Specifications: 852 x 480 native resolution; Wega Engine; Virtual Dolby; autotuning; Smart Link; teletext; noise reduction; dynamic picture; colour tone adjust; screen shift; centre speaker audio option; phase adjust; power save mode; Orbiter and all-white screen burn measures; picture off; sleep timer; screen memo Connections: Video Connections: S-video input; composite video input; three Scarts (two RGB); component video inputs Audio connections: two stereo audio inputs; headphone jack; stereo audio output; springclip speakers for centre speaker input; RF jack Dimensions: 1075(w) 826(h) 312(d)mm Weight: 45kg
68 H O M E C I N E M A C H O I C E

J U LY

Page 69

Tried&Tested

SONY KE-P42M1 N 2,400 (Approx) N N www.sony.co.uk
The P42M1 is no shrinking violet. Its blinking huge, in fact. Maybe a bit too much so, if truth be told. Still, its dramatically curved edges and bold chunkiness cant be accused of ugliness. In keeping with, tragically, the whole of Sonys current flat panel TV range, the P42M1 is bereft of any sort of digital video connection. This immediately denies it a) the industrys new HD Ready badge and b) compatibility with Skys HD broadcasts when they start. A set of component jacks can take analogue HD stuff, but the lack of DVI or HDMI options really is a hammer blow. And thats not the end of the bad news, since the P42M1 also lacks any sort of PC compatibility. In other words,
when it comes to connections, the LG gives this Sony a really quite severe pasting. At least things start to look up on the features side, thanks to the P42M1s excellent Wega Engine picture processing. Distilling it down to its bare essentials, Wega Engine delivers enhanced fine detail levels; all-digital scaling for reduced noise; richer, more naturally toned colours; and smoother contours and colour gradations. Its a darned shame, though, that Wega Engines extra details are only mapped with the P42M1 onto a measly 852 x 480 native resolution. Chalk another one up to the higher-res LG panel. Tricks to be found in the user menus, meanwhile, include noise reduction, a couple of anti screenburn measures, a Dynamic picture contrast booster, Dolby Virtual audio processing, and a low power mode (a growing trend with plasma TVs). As with all Sonys Wega Engine TVs, the
P42M1 is a very respectable performer. Unusually for panel-based technology, its actually at its best with TV tuner and Sky digibox programmes. Pictures from such relatively low-rent sources are impressively natural, avoiding the slightly processed look witnessed on the LG, and enjoying supremely believable colour tones with all but the trickiest of skin tones. The P42M1s black levels are in the same ballpark as the LGs, meanwhile, but its white balance is arguably better. The picture also looks slightly less noisy with TV sources (but its far from immaculate here thanks to occasional colour banding, green dot crawl, and blurring over fast-moving objects). But the P42M1 falls down with progressive scan and high definition sources. Here the Sonys lack of resolution versus the LG catches it out, as HD sources in particular look softer. Even some broadcast fare looks a touch soft on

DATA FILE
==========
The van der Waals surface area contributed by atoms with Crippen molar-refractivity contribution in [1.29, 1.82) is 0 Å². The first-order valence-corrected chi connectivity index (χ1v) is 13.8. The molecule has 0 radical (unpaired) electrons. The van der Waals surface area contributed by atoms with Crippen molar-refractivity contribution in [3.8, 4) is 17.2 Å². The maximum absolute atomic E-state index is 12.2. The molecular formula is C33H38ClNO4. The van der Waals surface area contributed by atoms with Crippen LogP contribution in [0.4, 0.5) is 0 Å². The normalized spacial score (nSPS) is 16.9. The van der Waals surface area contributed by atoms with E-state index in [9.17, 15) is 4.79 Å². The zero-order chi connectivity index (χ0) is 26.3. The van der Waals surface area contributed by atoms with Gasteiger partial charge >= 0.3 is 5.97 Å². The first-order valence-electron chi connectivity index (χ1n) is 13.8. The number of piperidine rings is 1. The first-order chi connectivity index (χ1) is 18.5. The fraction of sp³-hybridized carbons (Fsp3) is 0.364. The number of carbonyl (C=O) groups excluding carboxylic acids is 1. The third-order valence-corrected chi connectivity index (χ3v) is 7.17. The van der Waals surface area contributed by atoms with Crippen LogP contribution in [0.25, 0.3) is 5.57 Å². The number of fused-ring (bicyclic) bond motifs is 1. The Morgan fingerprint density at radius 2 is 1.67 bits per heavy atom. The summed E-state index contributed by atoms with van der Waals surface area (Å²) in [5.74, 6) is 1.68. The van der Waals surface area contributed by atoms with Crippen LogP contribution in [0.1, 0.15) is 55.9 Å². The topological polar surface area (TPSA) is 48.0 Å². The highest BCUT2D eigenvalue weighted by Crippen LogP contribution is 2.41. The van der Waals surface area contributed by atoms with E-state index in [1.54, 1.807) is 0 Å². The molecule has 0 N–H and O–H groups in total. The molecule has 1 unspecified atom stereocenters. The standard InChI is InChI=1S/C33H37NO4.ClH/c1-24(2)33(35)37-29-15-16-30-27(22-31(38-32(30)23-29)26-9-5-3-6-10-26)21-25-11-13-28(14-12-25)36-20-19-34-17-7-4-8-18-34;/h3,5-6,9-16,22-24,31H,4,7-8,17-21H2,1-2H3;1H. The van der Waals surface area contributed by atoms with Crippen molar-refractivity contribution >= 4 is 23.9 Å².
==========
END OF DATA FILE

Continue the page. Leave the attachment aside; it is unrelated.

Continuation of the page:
this Sony plasma. The P42M1 loses out to the LG sonically, too. Its certainly not bad, avoiding distortions and keeping dialogue arguably clearer during loud scenes than the LG. But overall the Sonys audio is flatter and less involving, lacking both the frequency response and soundstage width of its rival.

Conclusion

Theres one clear winner this month and to be fair to LG, its probably not the one youd expected. Sonys KE-P42M1 perhaps has the edge marginally if youre just after a new TV to work with purely standard definition sources. But if youre any more ambitious than that and we suspect most of the people reading this magazine surely are the LG RZ-42PY10Xs massively more flexible and future-proofed connectivity, together with its superior progressive scan and high definition performance, make it a much more far-sighted choice I
The LG has an additional set of AV inputs at the side for easy access.
.while the remote control sports its own LCD display
Two of these Scarts are RGB-enabled, but theres no DVI or HDMI input
Sonys remote is more ordinary, but a good design and easy to use
H O M E C I N E M A C H O I C E 69

 

Technical specifications

Full description

This is Angle Adjustable Wall Bracket for LCD Plasma. This Flat Wall Mount supports any 32" to 63" flat panel screen and plasma TVs up to 165 lb weight. The slim wall plate keeps the screen close to the wall for a very discreet installation that is perfect for boardrooms, digital signage, or home theaters. The mount includes simple to align brackets and a unique wall plate that can be mounted to a single wood stud, two wood studs, or concrete. Easy to install. Fits most large flat panel plasma and LCD TVs 32-65". Mounting bolts and screws included.